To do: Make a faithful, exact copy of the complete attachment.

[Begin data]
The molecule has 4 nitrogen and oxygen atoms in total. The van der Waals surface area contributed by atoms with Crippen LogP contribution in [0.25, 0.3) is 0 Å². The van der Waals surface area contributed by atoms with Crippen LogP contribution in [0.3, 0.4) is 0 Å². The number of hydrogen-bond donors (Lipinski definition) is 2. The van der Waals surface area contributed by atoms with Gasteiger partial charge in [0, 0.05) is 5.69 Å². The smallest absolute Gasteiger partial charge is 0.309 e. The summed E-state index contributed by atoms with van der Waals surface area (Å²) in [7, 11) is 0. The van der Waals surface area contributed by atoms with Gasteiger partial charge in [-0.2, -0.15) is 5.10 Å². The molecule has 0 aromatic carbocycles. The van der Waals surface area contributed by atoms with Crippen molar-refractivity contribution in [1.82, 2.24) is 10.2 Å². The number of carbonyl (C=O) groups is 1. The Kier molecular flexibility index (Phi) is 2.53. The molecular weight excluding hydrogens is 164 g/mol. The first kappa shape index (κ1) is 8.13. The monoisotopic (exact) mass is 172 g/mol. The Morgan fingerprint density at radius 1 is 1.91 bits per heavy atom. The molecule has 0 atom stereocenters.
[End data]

The molecule has 4 nitrogen and oxygen atoms in total. The van der Waals surface area contributed by atoms with Crippen LogP contribution in [0.25, 0.3) is 0 Å². The van der Waals surface area contributed by atoms with Crippen LogP contribution in [0.3, 0.4) is 0 Å². The number of hydrogen-bond donors (Lipinski definition) is 2. The van der Waals surface area contributed by atoms with Gasteiger partial charge in [0, 0.05) is 5.69 Å². The smallest absolute Gasteiger partial charge is 0.309 e. The summed E-state index contributed by atoms with van der Waals surface area (Å²) in [7, 11) is 0. The van der Waals surface area contributed by atoms with Gasteiger partial charge in [-0.2, -0.15) is 5.10 Å². The molecule has 0 aromatic carbocycles. The van der Waals surface area contributed by atoms with Crippen molar-refractivity contribution in [1.82, 2.24) is 10.2 Å². The number of carbonyl (C=O) groups is 1. The Kier molecular flexibility index (Phi) is 2.53. The molecular weight excluding hydrogens is 164 g/mol. The first kappa shape index (κ1) is 8.13. The monoisotopic (exact) mass is 172 g/mol. The Morgan fingerprint density at radius 1 is 1.91 bits per heavy atom. The molecule has 0 atom stereocenters.